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Atelier Escha & Logy

Atelier Escha & Logy

Platform:
Developer / Publisher: Gust
Release Date: 06.27.2013











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Under a Dusky Sky

   I bought Atelier Escha & Logy - Alchemists of the Dusky Sky when it first came out back in June. I'd hoped to get an impression out quickly, but parental visits, happy nuptials, and relocating apartments finished that plan off fast. So instead we're getting to it about three and a half months after the fact. Better late than never?

   The delay did give me a chance to play the game through with both protagonists, so I can say up front that there's not much difference in how the game works either way. In the workshop, Escha's in charge of making most items, while Logy eventually gets a forge for creating weapons and armor, as well as a device that lets him reverse engineer items found in the field. These options are available regardless of who is chosen to be the primary protagonist for that playthrough.

   Oddly, alchemy and item synthesis play a smaller role in this game. That's not to say that Escha won't be making a lot of items — far from it — but that the emphasis has changed. The heroes' current employment does not hinge upon random jobs taken in the pub or requested by shoppers, mainly because Escha and Logy are actually civil servants with set salaries. It's the local government, via the smiling bureaucratic martinet Marion, that determines the work to be done each quarter. While this often involves alchemy of some sort, the focus is quite different.

   Simply enough, the region around Escha's hometown is dying. Rivers are drying up, fields run fallow, and the northern towns are quickly being subsumed as the desert spreads southward. Much of the work to be done involves investigating the tide of disaster in order to find a way to reverse the process, or at least ameliorate it.

"All in all, Escha & Logy is a different experience from Ayesha in many ways."

   Every quarter, Marion presents the protagonists with a five-by-five bingo board representing the jobs for the next three months. The center square on the board is the most important. Failing that one will get the player a pink slip. The eight squares forming the inner part of the board are all important side-missions, often related to the core job, but just as likely to be things like "fight X number of battles" or "make Y number of items." Completing lines on the central nine job squares will get the player useful bonuses, and finishing them all will reveal the remaining sixteen optional quests for that board.

   Escha and Logy also have the full backing of the local government office, which helps in several ways. The Bureau of Homunculi maintains a list of easily accomplished odd-jobs and requests made by the fuzzy little mascots, with rewards paid out in "shiny-shinies." These sweets can in turn be used to bribe homunculi into copying items. The biggest benefits tend to come from Marion and her R&D department. While pricey, these projects can increase travel speed or carrying capacity, improve or expand combat efficiency, or even raise the level cap for all characters.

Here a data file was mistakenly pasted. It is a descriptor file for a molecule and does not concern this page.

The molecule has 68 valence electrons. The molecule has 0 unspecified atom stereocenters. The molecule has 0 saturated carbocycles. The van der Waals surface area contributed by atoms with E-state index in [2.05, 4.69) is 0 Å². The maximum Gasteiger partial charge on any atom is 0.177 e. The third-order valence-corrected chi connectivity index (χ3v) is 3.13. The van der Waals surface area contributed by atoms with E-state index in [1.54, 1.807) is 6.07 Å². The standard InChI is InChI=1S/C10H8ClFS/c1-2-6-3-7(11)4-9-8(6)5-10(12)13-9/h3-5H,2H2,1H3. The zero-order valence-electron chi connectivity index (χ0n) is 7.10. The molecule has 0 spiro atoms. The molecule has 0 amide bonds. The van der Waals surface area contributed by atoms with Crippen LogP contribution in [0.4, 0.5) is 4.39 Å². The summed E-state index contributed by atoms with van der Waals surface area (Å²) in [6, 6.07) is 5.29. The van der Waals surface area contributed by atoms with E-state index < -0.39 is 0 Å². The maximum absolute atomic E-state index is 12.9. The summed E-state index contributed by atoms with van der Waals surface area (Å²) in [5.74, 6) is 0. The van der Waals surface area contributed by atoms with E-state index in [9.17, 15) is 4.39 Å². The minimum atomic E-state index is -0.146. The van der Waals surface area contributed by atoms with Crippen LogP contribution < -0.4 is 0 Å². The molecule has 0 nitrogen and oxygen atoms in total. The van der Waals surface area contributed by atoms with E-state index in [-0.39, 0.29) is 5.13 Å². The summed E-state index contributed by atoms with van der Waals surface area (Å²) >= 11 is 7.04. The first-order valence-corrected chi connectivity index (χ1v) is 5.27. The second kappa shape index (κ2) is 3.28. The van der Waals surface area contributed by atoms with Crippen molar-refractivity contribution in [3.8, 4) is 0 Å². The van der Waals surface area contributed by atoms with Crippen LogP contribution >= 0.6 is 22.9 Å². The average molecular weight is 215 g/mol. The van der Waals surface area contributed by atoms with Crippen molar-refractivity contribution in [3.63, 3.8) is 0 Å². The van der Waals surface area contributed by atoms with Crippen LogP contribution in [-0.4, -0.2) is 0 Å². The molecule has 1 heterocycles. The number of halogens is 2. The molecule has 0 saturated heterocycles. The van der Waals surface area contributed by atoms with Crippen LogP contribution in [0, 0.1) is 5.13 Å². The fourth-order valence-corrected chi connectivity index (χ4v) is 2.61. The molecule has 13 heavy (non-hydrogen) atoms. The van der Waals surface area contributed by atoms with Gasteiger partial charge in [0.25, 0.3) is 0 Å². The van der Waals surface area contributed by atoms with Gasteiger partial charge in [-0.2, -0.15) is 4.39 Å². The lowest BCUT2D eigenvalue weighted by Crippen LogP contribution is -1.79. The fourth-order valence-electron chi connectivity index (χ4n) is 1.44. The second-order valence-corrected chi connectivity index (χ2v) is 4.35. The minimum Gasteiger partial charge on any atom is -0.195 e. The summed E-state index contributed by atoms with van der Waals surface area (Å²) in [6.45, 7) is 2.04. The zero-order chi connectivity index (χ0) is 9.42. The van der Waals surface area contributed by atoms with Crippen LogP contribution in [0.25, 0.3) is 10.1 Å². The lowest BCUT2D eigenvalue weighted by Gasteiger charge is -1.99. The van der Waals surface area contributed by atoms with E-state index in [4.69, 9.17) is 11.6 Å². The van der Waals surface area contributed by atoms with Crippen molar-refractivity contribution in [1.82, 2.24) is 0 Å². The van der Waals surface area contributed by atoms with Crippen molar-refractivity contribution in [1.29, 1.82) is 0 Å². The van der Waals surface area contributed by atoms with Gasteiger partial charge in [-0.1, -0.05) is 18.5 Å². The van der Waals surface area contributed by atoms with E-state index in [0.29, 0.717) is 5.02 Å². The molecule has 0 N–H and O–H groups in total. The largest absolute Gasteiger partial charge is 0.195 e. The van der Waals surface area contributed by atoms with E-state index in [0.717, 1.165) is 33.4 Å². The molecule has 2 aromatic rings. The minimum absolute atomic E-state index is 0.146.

Those R&D bonuses can be crucial, in fact. The last two story bosses are quite brutal if you're not ready for them, and to make things more frustrating they'll boost their stats and pull out the really big attacks if not taken down fast enough. Out of all the games in the series, this one really promotes the use of heavy firepower. It's even nice enough to restock Escha and Logy's equipped items every time they visit the workshop, neatly removing any supply issues normally associated with this series.

   Combat has seen a few upgrades, the most important being that the active party is now six characters. Three stay on the front lines, while the others can be called in for linked attacks or defense whenever the SP gauge has enough points. Since benched characters slowly regain health, it's an important strategy to switch people in or out on a regular basis, especially in the big boss battles. The fact that all this switching out often leads to super attacks opening up is just a bonus.

   All in all, Escha & Logy is a different experience from Ayesha in many ways. It's far more ordered in how the events of the game play out, but the story is less focused or plot-driven. The protagonists are just a pair of kids doing their jobs and trying to help, without a grand purpose or mission to motivate at the start. In many ways it reminded me more of Rorona than its immediate predecessor.

   Speaking of whom, there's a very obvious Ayesha-shaped hole in this game. Plenty of returning characters play a role here — Marion, Harry, Rinka, Wilbell, even Nio — but Ayesha Altugle gets one small mention early on. Something about teaming up with an older gentleman on some sort of special quest, going incognito, and having an outstanding warrant for her arrest. What that's all about, I have no clue. It does encourage me to get the third Dusk title next June, however.

   And with that, I shall leave you with something lyrical to enjoy.



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